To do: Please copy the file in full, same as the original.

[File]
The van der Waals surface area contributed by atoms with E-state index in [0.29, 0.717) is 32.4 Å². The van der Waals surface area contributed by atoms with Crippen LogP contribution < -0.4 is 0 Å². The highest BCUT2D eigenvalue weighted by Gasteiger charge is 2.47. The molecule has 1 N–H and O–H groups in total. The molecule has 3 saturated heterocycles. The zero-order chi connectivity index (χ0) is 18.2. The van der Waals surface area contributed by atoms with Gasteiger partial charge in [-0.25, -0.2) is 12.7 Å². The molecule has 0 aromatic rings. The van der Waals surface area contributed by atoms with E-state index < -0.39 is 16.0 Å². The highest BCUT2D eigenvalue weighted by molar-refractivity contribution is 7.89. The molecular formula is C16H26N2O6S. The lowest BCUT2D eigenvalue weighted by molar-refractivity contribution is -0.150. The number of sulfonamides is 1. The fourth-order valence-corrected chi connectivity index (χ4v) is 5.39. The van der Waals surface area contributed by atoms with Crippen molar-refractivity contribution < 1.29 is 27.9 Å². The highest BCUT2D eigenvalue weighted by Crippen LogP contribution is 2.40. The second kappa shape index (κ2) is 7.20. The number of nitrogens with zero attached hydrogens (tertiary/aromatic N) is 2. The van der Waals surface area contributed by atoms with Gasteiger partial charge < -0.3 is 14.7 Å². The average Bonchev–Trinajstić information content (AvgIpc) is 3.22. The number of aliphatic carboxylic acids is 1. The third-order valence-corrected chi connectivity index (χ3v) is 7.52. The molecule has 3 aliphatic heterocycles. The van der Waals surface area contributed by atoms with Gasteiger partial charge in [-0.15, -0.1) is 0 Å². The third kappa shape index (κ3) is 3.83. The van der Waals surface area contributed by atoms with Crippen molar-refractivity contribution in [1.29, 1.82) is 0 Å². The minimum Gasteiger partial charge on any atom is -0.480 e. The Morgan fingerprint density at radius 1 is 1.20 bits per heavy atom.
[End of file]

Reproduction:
The van der Waals surface area contributed by atoms with E-state index in [0.29, 0.717) is 32.4 Å². The van der Waals surface area contributed by atoms with Crippen LogP contribution < -0.4 is 0 Å². The highest BCUT2D eigenvalue weighted by Gasteiger charge is 2.47. The molecule has 1 N–H and O–H groups in total. The molecule has 3 saturated heterocycles. The zero-order chi connectivity index (χ0) is 18.2. The van der Waals surface area contributed by atoms with Gasteiger partial charge in [-0.25, -0.2) is 12.7 Å². The molecule has 0 aromatic rings. The van der Waals surface area contributed by atoms with E-state index < -0.39 is 16.0 Å². The highest BCUT2D eigenvalue weighted by molar-refractivity contribution is 7.89. The molecular formula is C16H26N2O6S. The lowest BCUT2D eigenvalue weighted by molar-refractivity contribution is -0.150. The number of sulfonamides is 1. The fourth-order valence-corrected chi connectivity index (χ4v) is 5.39. The van der Waals surface area contributed by atoms with Crippen molar-refractivity contribution < 1.29 is 27.9 Å². The highest BCUT2D eigenvalue weighted by Crippen LogP contribution is 2.40. The second kappa shape index (κ2) is 7.20. The number of nitrogens with zero attached hydrogens (tertiary/aromatic N) is 2. The van der Waals surface area contributed by atoms with Gasteiger partial charge < -0.3 is 14.7 Å². The average Bonchev–Trinajstić information content (AvgIpc) is 3.22. The number of aliphatic carboxylic acids is 1. The third-order valence-corrected chi connectivity index (χ3v) is 7.52. The molecule has 3 aliphatic heterocycles. The van der Waals surface area contributed by atoms with Gasteiger partial charge in [-0.15, -0.1) is 0 Å². The third kappa shape index (κ3) is 3.83. The van der Waals surface area contributed by atoms with Crippen molar-refractivity contribution in [1.29, 1.82) is 0 Å². The minimum Gasteiger partial charge on any atom is -0.480 e. The Morgan fingerprint density at radius 1 is 1.20 bits per heavy atom.